Founded in 1973 by architect Allen Johnson, General Design, Inc. Architects has since 1990 occupied a building in Branson, Missouri that we custom-designed and built for the practice of architecture. Downstairs are offices, the library, print rooms and meeting rooms. Upstairs is one vast architecture studio. While our construction document process is fully computerized, we still love to draw, so you'll see markers, pens and pencils used to sketch out ideas. Please feel free to stop by and visit sometime.
Business owners will tell you that the first impression your customers make about your business is the most critical. It's the difference between whether a potential customer opens your door, or passes by, merely peering in through the window as they walk down the sidewalk. We believe architecture plays an important role in that first impression. It's the feel of the door handle, the warmth of materials, the play of light and shadow. Each business is unique. We will work with you to take your requirements and mold them into a design that helps your business perform its best.
Effective collaboration is key to the success of your project. Beginning with close coordination between your ideas and our design expertise, and extending to coordination between architecture and engineering, we lead the process of collaboration between the key stake holders that make your project a success. This project, the first Mountain Coaster in Branson, necessitated consistent communication between experts in their field: coaster designers to plan the tracks; civil engineers to prepare the slope; building engineers to develop the building. We coordinated the key players so the client could focus on making opening day a great success.
The restaurant business is highly competitive. Every impression counts. While we have designed many restaurants, we know that each one is a direct reflection of the quality you as an owner insist upon. Food is the front line of quality and brand, but we strive to reflect those values where ever a customer might look. Unfortunately, we didn't get to catch this fish. But we did work with the owner to ensure that even if a customer looks up to the rafters, the appearance is clean and organized - values important to this successful restaurant. Details count.
One reason we love working as architects is the exposure to new and innovative ideas that our clients bring. Our challenge is to match your innovative vision with a design that accommodates your needs. We enjoyed working at the cusp of an accelerating retail trend (that of combining a restaurant and gas station), accommodating often-competing requirements into a building that works efficiently. Two restaurants, two stories tall, retail and leasable space were the requirements for this "gas station." If you have an innovative vision, we have the experience.
Our default question does not ask how "it couldn't work," but instead asks, "how could it work?" This line of thinking has gone by many names through the years, from "Possibility Thinking" to "Beginning with the End in Mind." We call it Design Thinking, and its a hallmark of our process. Of course every project has realistic limitations that you cannot ignore. But we have found asking, "how can it work," even to radically different ideas, opens up avenues of possibility. The proprietors of Playtime Pizza wanted mini-golf, video games, two stories of retail shops, a go-cart track, and oh yeah, pizza in their restaurant. Our job was to find a way to make it happen. If you can dream a new building type, we can help you realize it.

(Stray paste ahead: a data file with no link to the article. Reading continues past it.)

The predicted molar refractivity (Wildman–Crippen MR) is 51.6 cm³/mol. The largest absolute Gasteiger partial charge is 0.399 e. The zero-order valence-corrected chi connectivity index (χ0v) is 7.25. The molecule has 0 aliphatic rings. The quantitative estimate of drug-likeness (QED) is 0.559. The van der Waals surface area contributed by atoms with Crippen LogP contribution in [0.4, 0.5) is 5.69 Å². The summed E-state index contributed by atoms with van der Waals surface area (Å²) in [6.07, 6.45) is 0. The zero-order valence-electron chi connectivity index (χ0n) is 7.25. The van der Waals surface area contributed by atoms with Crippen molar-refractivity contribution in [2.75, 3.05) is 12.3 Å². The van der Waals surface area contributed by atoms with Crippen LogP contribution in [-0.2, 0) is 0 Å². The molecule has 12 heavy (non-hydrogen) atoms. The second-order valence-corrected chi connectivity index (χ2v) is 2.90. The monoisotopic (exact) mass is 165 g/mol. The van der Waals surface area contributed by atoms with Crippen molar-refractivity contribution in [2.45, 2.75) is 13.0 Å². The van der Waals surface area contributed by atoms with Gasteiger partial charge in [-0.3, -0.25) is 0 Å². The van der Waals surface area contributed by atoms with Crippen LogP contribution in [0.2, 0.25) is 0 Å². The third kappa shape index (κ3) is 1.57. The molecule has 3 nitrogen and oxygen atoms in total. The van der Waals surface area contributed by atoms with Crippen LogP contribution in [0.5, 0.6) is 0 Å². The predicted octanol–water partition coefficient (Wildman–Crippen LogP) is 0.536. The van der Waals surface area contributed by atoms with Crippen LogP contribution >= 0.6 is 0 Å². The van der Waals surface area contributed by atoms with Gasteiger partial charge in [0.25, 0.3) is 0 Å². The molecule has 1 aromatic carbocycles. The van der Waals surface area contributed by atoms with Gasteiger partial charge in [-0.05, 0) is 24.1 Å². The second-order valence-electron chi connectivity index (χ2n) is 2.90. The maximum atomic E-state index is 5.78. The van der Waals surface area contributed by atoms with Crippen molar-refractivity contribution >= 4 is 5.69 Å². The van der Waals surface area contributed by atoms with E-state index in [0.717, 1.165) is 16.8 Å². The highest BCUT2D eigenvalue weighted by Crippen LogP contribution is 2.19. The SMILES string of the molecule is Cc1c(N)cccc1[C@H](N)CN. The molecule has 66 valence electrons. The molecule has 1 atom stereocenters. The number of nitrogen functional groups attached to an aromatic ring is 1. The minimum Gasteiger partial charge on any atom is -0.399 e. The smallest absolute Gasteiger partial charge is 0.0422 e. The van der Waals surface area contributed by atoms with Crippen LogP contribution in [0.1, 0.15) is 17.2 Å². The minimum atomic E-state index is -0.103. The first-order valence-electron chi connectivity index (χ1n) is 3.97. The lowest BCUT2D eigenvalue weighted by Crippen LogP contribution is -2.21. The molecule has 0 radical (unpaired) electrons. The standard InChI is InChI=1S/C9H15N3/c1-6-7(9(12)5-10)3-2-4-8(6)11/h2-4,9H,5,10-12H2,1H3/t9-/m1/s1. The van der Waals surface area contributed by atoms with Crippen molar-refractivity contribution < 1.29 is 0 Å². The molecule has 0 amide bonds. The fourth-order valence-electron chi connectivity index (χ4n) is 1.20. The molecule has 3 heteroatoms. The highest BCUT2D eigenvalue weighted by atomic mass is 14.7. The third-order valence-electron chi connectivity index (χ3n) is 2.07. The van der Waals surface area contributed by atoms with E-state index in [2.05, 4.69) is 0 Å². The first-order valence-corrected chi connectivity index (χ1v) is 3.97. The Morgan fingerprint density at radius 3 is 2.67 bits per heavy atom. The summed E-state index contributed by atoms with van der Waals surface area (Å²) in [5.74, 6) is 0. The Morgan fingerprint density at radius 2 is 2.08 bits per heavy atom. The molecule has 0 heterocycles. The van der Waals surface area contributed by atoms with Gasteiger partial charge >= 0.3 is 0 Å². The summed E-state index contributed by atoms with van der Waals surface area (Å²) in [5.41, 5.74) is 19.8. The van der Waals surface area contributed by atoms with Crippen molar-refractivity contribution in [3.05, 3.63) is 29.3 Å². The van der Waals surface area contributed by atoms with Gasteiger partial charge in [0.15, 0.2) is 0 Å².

It was the famous twentieth century architect Le Corbusier who declared homes should be "machines for living." It's not a stretch of the imagination to find that many retail spaces can be thought of similarly: as "machines for selling." Brashears required an efficient, spacious showroom for products that are often an important investment for their customers. This means we placed utmost importance in how the space contributes to customer experience: Specialized lighting (both natural and electric) to understand the products, circulation for efficient movement, and a warm and inviting, yet bold and timeless exterior.
General Design's staff has designed four customized animal clinics, yielding an intimate understanding of space and facility planning needs for animal care. Animal hospitals are as specialized and complex as many human healthcare facilities. Experience in this realm is important, from planning the precise way dogs and cats enter (two doors are a good idea!) to the layout of the surgery room and adjacent support rooms. Our experience with animal clinics means we understand our clients' specialized language and requirements for animal care.
No project is too small. Our experience spans from multi-story mid-rise buildings to small commercial infill projects. We give our utmost attention to both. The important factor in small projects is coordination with existing stakeholders. For Starbucks (as well as other small infill projects) we coordinated the needs of the building leasor, the leasee, Starbuck's corporate planners and the City of Branson plan review department. In the retail sector, minimizing the time to open raises your bottom line. We will help you understand City plan review time commitments so you can plan for the grand opening.
The design of a bank necessitates a security minded approach both in terms of function and appearance. Functionally, a bank must be a safe space in which to conduct and keep customers financial transactions. In terms of appearance, a bank must look secure but welcoming. Brick with stone accents complement a traditional, hometown image for this bank - a small branch in Hollister, Missouri.